The thing is, Star Trek wants us to like Starfleet because the Enterprise is a part of it, and Kirk obstensibly serves it, but every time they show up, we inevitably have to view them as an enemy at worst, and a bureaucratic hurdle at best. It makes sense when it has to play off of Kirk, the loose cannon, but it doesn’t really give us much of a grounding as to what is normal in galactic diplomacy.

When you see this, you know it's a Starfleet episode...

This turns out to be one of my many problems with “Court Martial,” this entry into the Star Trek oeuvre. The Enterprise has weathered a fierce ion storm, and as the ship was on red alert, one crew member, former Academy teacher Finney, died when Kirk rightfully ejected an ion pod. When he presents this information at the Star Base, he is held in perjury when his word is presented against a computer record that makes Kirk’s actions look considerably more sinister.

The episode comes together around the trial of Kirk. There’s some foreplay about McCoy trying to pick up one of Kirk’s former lovers who is now a prosecutor in the captain’s case and Finney’s daughter pouting. There’s some real pacing issues here. All the conversations about books in the lawyer’s office aren’t there because they’re interesting. They’re there because this is maybe a 20 minute episode.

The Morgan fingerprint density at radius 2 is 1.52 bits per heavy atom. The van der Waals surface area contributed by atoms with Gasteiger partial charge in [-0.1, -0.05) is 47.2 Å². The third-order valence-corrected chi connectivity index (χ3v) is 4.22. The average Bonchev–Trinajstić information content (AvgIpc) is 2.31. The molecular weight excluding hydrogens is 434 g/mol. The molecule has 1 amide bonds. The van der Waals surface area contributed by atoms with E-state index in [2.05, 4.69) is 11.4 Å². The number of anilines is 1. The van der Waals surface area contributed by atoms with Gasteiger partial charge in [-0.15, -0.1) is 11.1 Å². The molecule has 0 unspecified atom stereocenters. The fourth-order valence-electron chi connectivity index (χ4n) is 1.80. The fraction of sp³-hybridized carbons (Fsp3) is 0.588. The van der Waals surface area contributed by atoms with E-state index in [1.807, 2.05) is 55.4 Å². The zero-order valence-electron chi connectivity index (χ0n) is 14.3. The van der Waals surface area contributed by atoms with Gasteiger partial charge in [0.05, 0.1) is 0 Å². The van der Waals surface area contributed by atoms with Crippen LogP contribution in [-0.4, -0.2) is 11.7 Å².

It doesn’t help that like “Dagger of the Mind” and “What are Little Girls Made Of?” this is a pretty much all-Kirk-all-the-time hour. He’s got no one to play off of and the few times where Spock or McCoy make an appearance, he usually doesn’t have enough time to work with them to do much of anything. Spock’s questioning at the trial is interesting enough, primarily because it’s always fun to watch the half-Vulcan outwit the more emotional humans, and I enjoy the idea that writers thought McCoy could be a womanizing badass. Now, this sort of trait would be played for laughs, but DeForest Kelley is just too goddamn suave for that shit.

I don't know why there's not more moments with the rest of the crew. Oh yeah, because we're really worried about Kirk.

In a twist that it’s impossible to not see coming, Spock realizes that the computer has been sabotaged and that someone is manipulating the memory in order to incriminate Kirk, and it once again doesn’t take much of a genius to figure out that Finney is still on the Enterprise. So, it’s back to the ship for everyone and Kirk has to deal with a man who feels perpetually ruined by his captain. There’s a Shatner-esque fight, the ship is repaired, and justice is meted out. Time to jet out to another corner of the galaxy. It’s clean, but this is a series that hasn’t really left a lot of room for consequences that follow characters around.

Oh it's the computer... You really got me there.

On it’s own, “Court Martial” is merely a rote, predictable, boring hour of television, but Star Trek is capable of so much more. This is an episode that fails, mostly because the rest of the show has succeeded in a variety of different ways.